Anganwadi Workers utilise Parvarish ke Champion flipbook for children’s holistic development, setting boundaries for their safety and security, structuring the day of the child and toilet training. ©UNICEF/India/2021/RuhaniKaur

45-year-old Rubina Khatun, an AWW in Dhanbari area believes that the flipbook has given her a better understanding of delivering across the message to parents who were mostly preoccupied with earning a living for their families. During home visits she found that in some homes both men and women were out to work at brick kilns and there was no one to look after the children. In these circumstances, Rubina used the skills she had learnt about responsive parenting in a training on ECD. “Sometimes I brought the children to my home, at other times I counselled neighbours and relatives to help look after the unattended children,” said Rubina who also counselled the parents about parenting skills that can be adopted when they have limited time to spend at home.

Many mothers say that the children have lost a lot in terms of learning in past two years due to the COVID-19 pandemic. They have been unable to meet friends, play and learn. With the help of Parvarish ke Champion, AWWs have engaged parents to help children learn creatively and also counselled parents on how to keep children engaged.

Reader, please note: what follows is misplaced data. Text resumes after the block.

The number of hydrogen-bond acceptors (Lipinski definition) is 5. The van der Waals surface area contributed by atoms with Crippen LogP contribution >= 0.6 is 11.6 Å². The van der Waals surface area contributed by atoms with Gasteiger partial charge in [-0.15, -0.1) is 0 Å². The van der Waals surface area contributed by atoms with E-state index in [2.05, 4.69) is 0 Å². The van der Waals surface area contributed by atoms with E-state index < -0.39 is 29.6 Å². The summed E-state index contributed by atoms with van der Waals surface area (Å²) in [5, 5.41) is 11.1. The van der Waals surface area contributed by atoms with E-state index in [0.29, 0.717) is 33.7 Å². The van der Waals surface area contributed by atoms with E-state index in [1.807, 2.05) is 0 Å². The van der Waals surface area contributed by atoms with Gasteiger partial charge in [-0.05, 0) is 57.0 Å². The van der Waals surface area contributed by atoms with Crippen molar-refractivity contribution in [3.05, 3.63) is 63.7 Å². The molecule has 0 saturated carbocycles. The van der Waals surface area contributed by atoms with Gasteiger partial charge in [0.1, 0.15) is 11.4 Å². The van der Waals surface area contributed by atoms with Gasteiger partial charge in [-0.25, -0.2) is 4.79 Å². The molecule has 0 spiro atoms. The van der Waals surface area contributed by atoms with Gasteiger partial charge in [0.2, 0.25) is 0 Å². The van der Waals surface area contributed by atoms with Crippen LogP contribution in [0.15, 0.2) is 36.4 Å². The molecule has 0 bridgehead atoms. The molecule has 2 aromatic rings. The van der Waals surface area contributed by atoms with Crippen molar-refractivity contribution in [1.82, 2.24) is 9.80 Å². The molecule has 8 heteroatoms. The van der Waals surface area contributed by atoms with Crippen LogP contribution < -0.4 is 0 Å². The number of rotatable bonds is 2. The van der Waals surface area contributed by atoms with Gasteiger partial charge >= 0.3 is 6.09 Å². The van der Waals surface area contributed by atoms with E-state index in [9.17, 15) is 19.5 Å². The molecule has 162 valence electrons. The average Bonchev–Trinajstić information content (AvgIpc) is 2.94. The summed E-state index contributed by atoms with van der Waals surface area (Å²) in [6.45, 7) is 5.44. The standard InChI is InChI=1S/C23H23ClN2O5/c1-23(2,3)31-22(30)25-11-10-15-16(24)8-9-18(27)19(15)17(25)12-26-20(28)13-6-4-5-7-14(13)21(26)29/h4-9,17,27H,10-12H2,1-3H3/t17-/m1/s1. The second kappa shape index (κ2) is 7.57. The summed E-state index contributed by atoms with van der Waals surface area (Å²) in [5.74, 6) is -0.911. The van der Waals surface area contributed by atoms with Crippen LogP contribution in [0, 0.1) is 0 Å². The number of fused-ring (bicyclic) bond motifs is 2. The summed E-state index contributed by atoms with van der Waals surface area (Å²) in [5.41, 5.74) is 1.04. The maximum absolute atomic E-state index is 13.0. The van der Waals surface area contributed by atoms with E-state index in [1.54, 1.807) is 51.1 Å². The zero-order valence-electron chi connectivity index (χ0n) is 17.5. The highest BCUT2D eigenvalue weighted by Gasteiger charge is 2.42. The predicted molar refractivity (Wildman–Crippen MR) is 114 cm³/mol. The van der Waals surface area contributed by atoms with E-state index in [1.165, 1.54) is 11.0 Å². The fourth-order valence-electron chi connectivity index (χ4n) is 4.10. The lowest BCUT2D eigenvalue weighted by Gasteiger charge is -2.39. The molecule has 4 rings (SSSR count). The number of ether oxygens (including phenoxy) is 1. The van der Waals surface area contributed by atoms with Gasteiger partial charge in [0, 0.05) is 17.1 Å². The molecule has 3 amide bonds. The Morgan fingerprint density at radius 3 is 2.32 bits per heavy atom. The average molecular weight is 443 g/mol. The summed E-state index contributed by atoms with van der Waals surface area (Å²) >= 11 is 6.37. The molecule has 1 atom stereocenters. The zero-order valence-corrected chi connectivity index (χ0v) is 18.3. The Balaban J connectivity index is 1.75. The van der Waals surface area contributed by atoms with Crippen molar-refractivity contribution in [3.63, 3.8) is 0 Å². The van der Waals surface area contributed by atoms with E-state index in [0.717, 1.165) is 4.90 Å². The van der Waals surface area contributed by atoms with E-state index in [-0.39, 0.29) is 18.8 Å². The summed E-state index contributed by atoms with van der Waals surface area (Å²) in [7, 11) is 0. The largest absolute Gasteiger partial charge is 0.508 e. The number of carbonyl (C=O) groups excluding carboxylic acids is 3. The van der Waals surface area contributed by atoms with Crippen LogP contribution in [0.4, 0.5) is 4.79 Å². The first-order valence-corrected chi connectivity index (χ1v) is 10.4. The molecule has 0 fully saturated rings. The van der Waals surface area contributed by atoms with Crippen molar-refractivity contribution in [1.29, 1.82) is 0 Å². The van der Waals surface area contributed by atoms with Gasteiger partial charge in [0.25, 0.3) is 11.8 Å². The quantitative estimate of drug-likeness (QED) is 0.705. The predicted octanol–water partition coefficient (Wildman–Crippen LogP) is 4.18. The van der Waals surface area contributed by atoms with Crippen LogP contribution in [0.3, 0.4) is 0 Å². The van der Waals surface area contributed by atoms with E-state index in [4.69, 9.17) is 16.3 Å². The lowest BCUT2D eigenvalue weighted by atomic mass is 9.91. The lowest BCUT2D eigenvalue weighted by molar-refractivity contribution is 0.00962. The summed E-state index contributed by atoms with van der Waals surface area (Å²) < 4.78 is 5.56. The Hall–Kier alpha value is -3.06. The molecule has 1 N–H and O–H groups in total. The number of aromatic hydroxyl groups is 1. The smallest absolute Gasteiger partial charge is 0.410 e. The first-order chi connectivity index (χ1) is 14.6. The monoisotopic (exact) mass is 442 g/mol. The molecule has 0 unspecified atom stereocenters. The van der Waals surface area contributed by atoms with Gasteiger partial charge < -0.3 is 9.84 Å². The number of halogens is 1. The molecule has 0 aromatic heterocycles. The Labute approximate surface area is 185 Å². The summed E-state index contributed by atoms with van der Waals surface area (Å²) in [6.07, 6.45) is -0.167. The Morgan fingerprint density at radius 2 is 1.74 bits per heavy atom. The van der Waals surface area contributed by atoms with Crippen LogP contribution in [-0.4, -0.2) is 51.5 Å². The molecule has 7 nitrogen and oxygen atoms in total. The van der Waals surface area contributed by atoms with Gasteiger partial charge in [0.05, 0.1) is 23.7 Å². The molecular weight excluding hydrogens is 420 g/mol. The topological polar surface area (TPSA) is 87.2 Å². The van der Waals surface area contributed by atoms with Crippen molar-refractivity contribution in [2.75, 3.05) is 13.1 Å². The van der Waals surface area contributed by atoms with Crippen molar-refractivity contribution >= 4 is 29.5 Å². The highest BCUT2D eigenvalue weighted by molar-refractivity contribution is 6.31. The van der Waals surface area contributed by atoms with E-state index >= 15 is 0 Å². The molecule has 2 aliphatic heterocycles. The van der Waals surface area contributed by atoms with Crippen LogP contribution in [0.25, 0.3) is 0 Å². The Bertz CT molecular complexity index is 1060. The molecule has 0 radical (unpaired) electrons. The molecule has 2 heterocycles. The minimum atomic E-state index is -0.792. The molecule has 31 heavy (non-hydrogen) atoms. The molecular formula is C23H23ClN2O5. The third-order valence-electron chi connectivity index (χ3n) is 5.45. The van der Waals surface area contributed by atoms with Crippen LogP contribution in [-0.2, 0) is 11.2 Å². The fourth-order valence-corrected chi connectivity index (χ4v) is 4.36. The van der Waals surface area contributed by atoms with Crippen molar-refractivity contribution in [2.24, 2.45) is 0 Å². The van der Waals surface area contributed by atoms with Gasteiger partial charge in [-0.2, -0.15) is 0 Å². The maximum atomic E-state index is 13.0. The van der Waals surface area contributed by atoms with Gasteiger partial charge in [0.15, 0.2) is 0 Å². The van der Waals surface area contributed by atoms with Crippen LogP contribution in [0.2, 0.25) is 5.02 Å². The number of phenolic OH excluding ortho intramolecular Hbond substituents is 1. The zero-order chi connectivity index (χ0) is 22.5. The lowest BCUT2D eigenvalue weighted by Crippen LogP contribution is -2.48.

Challenge and hope

According to supervisors, parents like the responsive parenting guidance but are often too preoccupied with livelihood issues to engage in it. Literacy levels among mothers is low as most mothers have studied up to class 5-6, some are illiterate.  Moreover most parents do not have smartphones. However, supervisors believe that with AWCs now open on regular basis, it will be easy for AWWs to interact with parents and caregivers in the meetings.

The AWCs reopened in Assam on March 7 after being closed for nearly two years. Tiny pairs of slippers arranged in neat rows present a happy sight. Inside, the sound of children reciting a poem in call and response with the AWW. There is a sense of joy and reassurance with every alphabet of Parvarish ke Champion flipbook that helps build imagination and creativity amongst parents and children in the community, hoping for a better tomorrow.

Social and Behaviour Change Communication plays a critical role in addressing the social aspects of health issues, as well as their prevention and control. In a previous edition, we carried a story on the Dulaar IVRS (Interactive Voice Response System) initiative that reached out to over thirty thousand users with responsive parenting advice through mobile phones in the Indian state of Uttar Pradesh. Let’s meet Aditya and his family who experienced a life changing insight into nutrition and health through ‘Hello Didi’ calls, a part of the Dulaar initiative.